‘Wages are going to adapt themselves to become a complement to Basic Income. For example with an Unconditional Basic Income of 2,500 Swiss Francs, someone who at present gets 8000 Swiss francs from their employer will not get more than about 5,500 or so wages which will come to be added to their Basic Income’ (rbi-oui.ch/laboratoire-sur-le- inancement-du-revenu-de-baseinconditionnel).
Beyond the wages system?
So, everybody would be given ‘free money’ by the state up to the poverty line and this would be topped up by wages paid by their employer. Some, such as the advocates of ‘Fully Automated Luxury Communism’, see this as a first step towards breaking the link between work and consumption. They envisage the part coming from the state in people’s income gradually increasing until this is where their most of their income comes from – a gradual dying out of the wages system.
That’s not going to happen. If the wages system is going to be abolished (as it should be) it won’t and can’t be done gradually, but what about the state paying everyone a povertyline basic income? Could this happen? Capitalism is based on the wages system, on most people being forced by economic necessity to work for an employer to get money to buy the things that they need. A universal basic income paid to everyone would undermine this. While it would not remove the pressure to work for an employer it would put workers in a better bargaining position with their employers over wages. This wouldn’t be a bad thing of course, but it would have economic consequences. The higher wages would be at the expense of profits, but profits are what make the capitalist economy go round.
But more, where is the money to come from? Since the state produces nothing it would have to come from taxation but in the end taxation falls on profits (taxes on wages, as both Adam Smith and David Ricardo recognised, are passed on to employers). So, unless wages fall as the Swiss basic-incomers advocate, UBI would represent a massive redistribution of income from profits, the source of investment, to popular consumption. This would severely disrupt the capitalist economic system which is driven by investment for profit.
If, on the other hand, wages did fall, it would represent a redistribution of income within the capitalist class from those employing fewer workers to those employing many; which would cause other problems and disputes. So, as far as capitalism is concerned, it does not make sense and wouldn’t work. It’s just not going to happen. Even so, there is quite a bit of common ground in the arguments advanced in favour of UBI and those in favour of socialism. Both start from the same realisation that we are living in an age of potential abundance but that this abundance is not realised as resources are wasted in mere wealth-shifting activities such as investment banking, advertising, and legal services (our list is longer since socialism would render money and the whole financial system redundant). If these, and other forms of waste, were eliminated then society could produce enough to eliminate poverty, improve education and health care, and provide everybody with a comfortable retirement. This is undoubtedly true. This redirecting of resources currently wasted, together with the removal of the profit barrier, would mean that more useful goods and services could be provided and an abundance – a sustainable abundance – achieved.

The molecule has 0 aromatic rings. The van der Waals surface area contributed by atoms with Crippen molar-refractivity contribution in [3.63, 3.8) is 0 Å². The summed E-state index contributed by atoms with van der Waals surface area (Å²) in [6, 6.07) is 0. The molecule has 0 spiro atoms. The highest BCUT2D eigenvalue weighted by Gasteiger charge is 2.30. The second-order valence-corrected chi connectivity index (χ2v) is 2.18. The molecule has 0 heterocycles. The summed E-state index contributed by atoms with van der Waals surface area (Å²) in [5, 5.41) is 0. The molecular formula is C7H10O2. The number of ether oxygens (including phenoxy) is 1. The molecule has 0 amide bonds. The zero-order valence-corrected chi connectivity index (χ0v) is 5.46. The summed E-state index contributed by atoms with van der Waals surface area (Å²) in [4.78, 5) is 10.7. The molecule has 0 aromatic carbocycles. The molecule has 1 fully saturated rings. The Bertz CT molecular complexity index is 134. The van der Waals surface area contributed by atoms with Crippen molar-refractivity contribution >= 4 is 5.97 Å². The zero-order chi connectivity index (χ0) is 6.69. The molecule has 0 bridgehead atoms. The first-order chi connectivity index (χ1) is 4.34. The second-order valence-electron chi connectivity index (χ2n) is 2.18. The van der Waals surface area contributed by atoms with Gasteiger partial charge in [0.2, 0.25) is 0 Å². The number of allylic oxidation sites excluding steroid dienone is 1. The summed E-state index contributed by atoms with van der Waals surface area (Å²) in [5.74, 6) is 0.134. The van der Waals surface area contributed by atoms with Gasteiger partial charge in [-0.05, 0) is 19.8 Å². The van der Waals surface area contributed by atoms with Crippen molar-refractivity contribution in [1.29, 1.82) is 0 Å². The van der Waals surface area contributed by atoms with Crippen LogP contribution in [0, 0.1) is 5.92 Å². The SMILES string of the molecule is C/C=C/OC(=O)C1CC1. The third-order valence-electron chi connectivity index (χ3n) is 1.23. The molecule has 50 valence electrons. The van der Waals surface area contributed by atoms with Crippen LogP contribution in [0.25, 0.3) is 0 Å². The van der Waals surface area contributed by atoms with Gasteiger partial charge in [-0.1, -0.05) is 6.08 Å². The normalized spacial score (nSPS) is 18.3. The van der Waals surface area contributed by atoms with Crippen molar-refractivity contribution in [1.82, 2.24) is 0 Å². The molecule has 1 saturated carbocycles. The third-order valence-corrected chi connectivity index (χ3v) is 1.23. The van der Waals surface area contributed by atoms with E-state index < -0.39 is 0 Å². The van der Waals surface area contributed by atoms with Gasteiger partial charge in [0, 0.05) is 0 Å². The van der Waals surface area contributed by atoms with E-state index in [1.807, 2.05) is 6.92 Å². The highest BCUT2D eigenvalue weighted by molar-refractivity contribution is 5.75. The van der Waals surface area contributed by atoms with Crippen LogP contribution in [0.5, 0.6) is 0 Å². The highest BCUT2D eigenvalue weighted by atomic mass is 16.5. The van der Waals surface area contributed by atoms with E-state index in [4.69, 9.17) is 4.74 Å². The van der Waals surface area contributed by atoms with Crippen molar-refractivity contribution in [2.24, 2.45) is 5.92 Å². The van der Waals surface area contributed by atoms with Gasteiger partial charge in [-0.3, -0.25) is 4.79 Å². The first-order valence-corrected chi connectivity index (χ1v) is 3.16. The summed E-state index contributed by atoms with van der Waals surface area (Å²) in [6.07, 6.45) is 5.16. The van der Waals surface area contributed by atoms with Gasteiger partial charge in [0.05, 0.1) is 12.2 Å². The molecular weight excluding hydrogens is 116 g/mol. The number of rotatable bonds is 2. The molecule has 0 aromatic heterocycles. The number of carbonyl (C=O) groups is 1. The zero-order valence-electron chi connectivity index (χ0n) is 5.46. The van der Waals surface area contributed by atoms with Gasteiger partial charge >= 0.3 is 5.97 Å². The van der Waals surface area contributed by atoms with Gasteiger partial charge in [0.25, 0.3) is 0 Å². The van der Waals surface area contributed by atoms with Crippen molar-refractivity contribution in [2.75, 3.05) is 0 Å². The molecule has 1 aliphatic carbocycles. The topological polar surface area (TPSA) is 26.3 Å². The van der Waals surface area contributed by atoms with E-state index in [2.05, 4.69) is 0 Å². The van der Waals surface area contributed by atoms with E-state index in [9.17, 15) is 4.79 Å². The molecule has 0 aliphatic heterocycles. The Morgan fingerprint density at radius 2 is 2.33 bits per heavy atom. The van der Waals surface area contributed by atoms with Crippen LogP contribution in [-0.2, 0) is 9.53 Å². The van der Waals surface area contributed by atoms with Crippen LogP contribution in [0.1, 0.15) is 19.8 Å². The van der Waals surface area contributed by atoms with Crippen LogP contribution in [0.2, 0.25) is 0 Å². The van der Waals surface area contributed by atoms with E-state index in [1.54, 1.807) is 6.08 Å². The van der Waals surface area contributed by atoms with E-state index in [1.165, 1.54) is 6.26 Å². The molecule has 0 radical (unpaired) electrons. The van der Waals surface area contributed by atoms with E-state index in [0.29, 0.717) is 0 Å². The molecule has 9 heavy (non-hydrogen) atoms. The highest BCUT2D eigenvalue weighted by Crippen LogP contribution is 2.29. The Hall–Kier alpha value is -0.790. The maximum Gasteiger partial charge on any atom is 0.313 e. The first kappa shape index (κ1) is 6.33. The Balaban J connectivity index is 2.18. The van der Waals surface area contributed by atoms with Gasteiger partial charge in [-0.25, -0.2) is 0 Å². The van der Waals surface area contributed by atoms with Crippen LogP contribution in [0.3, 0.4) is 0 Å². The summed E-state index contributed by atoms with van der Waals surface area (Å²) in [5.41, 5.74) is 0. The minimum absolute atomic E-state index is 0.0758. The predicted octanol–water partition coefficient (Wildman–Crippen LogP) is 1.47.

Socialism would also decouple consumption from work. In other words, what you consumed would no longer be tied to how much you obtained from the sale of your working skills or even to how much work you did (or were deemed to have done). After all, this is precisely what the slogan “from each according to their ability, to each according to their needs” means. But this of course is not going to be possible under capitalism.
So, to sum up: while an unconditional income for the poor is possible under capitalism as a reform of the welfare state, a universal unconditional basic income for everyone is not. The objectives which those who favour it want – a sustainable abundance and breaking the link between consumption and work – can only be achieved on the basis of the common ownership and democratic control of the means of production.